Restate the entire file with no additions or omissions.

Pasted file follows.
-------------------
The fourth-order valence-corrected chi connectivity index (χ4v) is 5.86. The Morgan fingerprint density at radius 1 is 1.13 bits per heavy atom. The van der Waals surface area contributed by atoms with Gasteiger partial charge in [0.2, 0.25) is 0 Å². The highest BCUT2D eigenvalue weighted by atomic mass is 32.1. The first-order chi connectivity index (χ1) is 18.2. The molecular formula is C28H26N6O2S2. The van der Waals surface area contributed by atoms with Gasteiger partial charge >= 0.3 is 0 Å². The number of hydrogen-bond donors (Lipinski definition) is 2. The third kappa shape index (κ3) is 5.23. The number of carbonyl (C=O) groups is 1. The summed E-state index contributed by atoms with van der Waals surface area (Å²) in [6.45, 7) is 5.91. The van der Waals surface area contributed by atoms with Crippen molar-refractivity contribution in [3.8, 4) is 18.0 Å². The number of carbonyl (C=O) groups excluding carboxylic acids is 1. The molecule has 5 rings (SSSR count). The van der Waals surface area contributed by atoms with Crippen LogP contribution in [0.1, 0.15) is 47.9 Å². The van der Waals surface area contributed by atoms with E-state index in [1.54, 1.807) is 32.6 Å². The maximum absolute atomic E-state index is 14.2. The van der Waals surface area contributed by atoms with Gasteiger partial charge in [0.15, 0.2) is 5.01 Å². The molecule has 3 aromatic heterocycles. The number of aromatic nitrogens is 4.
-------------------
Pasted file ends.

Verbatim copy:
The fourth-order valence-corrected chi connectivity index (χ4v) is 5.86. The Morgan fingerprint density at radius 1 is 1.13 bits per heavy atom. The van der Waals surface area contributed by atoms with Gasteiger partial charge in [0.2, 0.25) is 0 Å². The highest BCUT2D eigenvalue weighted by atomic mass is 32.1. The first-order chi connectivity index (χ1) is 18.2. The molecular formula is C28H26N6O2S2. The van der Waals surface area contributed by atoms with Gasteiger partial charge >= 0.3 is 0 Å². The number of hydrogen-bond donors (Lipinski definition) is 2. The third kappa shape index (κ3) is 5.23. The number of carbonyl (C=O) groups is 1. The summed E-state index contributed by atoms with van der Waals surface area (Å²) in [6.45, 7) is 5.91. The van der Waals surface area contributed by atoms with Crippen molar-refractivity contribution in [3.8, 4) is 18.0 Å². The number of carbonyl (C=O) groups excluding carboxylic acids is 1. The molecule has 5 rings (SSSR count). The van der Waals surface area contributed by atoms with Crippen LogP contribution in [0.1, 0.15) is 47.9 Å². The van der Waals surface area contributed by atoms with E-state index in [1.54, 1.807) is 32.6 Å². The maximum absolute atomic E-state index is 14.2. The van der Waals surface area contributed by atoms with Gasteiger partial charge in [0.15, 0.2) is 5.01 Å². The molecule has 3 aromatic heterocycles. The number of aromatic nitrogens is 4.